Smoking: a tale of two Chinas

Part One: The fastidious smoker in Hong Kong

In an expansive and nearly empty public space — the West Kowloon Waterfront Promenade — he stood boxed between metal barricades and a tall chain-link fence. An R2-D2-sized, bright orange trash bin was his sole companion in this smoker’s exile.

Smoking in park's "Designated Smoking Zone" in Hong Kong

He was surrounded by vacant green lawns and ventilated by the breeze off of Victoria Harbor, yet he remained strictly within the confines of the two-meter by two-meter plot officially allocated for public smoking.

He is one stunning example of both the strength of Hong Kong’s rule of law and the speed at which perception about public smoking has changed.


Smoking rates in Hong Kong are among the very lowest in the world at 11%, down from 23% in 1982 (Hong Kong’s Department of Health). Acceptance of smoking bans in public spaces is generally high.

Part Two: The Chinese “non-smoking” hotel room

Recently, a friend visited Mainland China for business. He has traveled to China many times and speaks decent Mandarin. He was not surprised when, upon entering his mid-market “no-smoking” hotel room, he inhaled the scent of stale smoke.

He called the front desk to complain and they promptly sent someone up to his room.

A porter arrived, entered, collected the room’s several glass ashtrays, and exited.

The room was now deemed to be non-smoking.


Smoking rates in Mainland China are high (Gallup) and what smoking bans do exist are often ignored. Further,

there’s actually a popular myth that tobacco harms other nationalities, but not Chinese people.”

(I wonder what marketing genius at the state-owned China Tobacco Corporation planted that seed in the public’s mind.)

In May, officials banned smoking in Beijing’s Forbidden City. Wind of change?

Smoking in Tiananmen Square
Related post: “Lord of the Flies” in mid-air, or “smoke ’em if you got ’em”

11 responses to “Smoking: a tale of two Chinas

    • It was so nice when they got rid of smoking in restaurants and bars in the US. Coming home from a night out without smelling like stale smoke was so wonderful!

      Didn’t they try to cut down on smoking in public places in Shanghai before the expo? Did it have an impact?

  1. Jen, I’ve had the complete opposite experience in Hong Kong. I find there to be an appallingly high number of smokers, particularly of the 20-something set, wherever I end up (Tsim Sha Tsui towards Mong Kok, Central through Causeway Bay on the island, the Sheung Shui KCR, nay MTR station). Even if the official rate is 11%, the urban cores are packed to the gills, making the percentage seem moot.

    Walk into most any video game parlor (not that you would!) and you’ll immediately notice the miasma of cigarette smoke. There’s a fine of HK$5000 but the only customers are the ones who smoke so what’s a proprietor to do (same idea with beer at “Muslim” restaurants in China, me thinks). Then, go to a nightclub and you’ll see smokers handed glass cups to extinguish their smokes. Smoking isn’t actually legal but hey, those smokers are drinkers too. Not to mention, more and more mainlanders are coming in, so that can’t help the case.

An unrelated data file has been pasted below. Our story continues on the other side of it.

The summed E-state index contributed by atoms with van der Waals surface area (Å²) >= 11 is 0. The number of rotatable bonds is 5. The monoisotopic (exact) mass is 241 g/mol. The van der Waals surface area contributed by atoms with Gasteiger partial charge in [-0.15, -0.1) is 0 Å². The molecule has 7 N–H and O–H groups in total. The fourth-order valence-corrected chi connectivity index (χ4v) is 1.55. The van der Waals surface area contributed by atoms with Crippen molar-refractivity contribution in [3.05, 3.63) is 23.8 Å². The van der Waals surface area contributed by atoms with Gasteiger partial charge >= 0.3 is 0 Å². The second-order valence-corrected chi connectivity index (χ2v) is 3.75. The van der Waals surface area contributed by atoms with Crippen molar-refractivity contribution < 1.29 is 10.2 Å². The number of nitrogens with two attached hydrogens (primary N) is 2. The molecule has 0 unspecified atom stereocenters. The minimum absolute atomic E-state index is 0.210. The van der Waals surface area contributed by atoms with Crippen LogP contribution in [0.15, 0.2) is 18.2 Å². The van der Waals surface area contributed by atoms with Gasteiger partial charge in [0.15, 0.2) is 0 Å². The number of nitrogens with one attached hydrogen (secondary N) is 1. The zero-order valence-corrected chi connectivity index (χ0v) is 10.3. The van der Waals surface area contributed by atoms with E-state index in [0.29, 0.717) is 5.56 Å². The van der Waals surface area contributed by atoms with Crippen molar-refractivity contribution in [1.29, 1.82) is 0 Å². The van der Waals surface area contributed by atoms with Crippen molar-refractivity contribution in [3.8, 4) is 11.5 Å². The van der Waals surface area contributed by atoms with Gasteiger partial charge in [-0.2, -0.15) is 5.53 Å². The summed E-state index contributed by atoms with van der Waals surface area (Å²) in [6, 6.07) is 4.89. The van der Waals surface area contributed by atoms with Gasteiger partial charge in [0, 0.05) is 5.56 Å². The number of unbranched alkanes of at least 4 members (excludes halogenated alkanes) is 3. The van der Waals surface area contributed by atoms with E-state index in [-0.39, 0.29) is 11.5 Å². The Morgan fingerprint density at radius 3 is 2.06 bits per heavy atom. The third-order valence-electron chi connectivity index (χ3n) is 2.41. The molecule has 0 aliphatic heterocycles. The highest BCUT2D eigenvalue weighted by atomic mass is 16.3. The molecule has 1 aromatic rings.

I can relate to the mainland non-smoking room protocol too. At the rare hotel that knows me, I just call up someone to spray some pseudo-Febreze. It’s probably just as dangerous as the cig. smoke (don’t forget where you are!), but at least it doesn’t have the same odor… I’ll give the Hanting hotel in Yangzhou a bit of credit though- they had a room very detached from every other one (pretty much on top of the emergency stairwell), so if you’re ever in that part of Jiangsu, let me know.

    • I become more and more curious about what you do for work and how you spend your time!

      After Zhuhai, I don’t find the smoking in Hong Kong bad at all, but I’m sure it’s also because of the places I spend time: mainly Tai Po and Sai Kung where even if people are smoking I barely notice because there is more space in general. But I also recognize that there have been a few articles in the SCMP about places that ignore the smoking ban. Similar stories pop up in Washington State, in certain bars and bingo halls.

  2. Nice article. I think even since Hong Kong has imposed smoking ban in indoor areas (restaurants, bars, hotel rooms etc), there’s more public awareness of “if you go smoking, go to places where other smokers also go without disturbing non smokers”. But in China, smokers don’t seem to care about how their smoking can affect non smokers and most importantly they don’t care about the laws and rules. I remember a professor told me, “penalty of law violation in China is very heavy, but officials are very lax in executing the laws”.

  3. Did I ever mention that in China very early on I used to jog in this local park, and everyday there was a guy in a wife beater (ie. Yellowing, thin undershirt/tank), old loafers and a toupee jogging around the park smoking a cigarette? The first time I saw him, I see this trail of smoke coming out of him (like he’s on fire). The toupee on his head wasn’t “tied down” and it was kind of *waving* at me each time he jogged. Took me a while to figure out it was a toupee. Have to admire the man’s dedication – to smoking and to maintaining a head of hair.

    • I’m digging both his dedication to health/hair/tobacco and his “take it or leave it/this is how I roll/screw you all” attitude. Truly fantastic.

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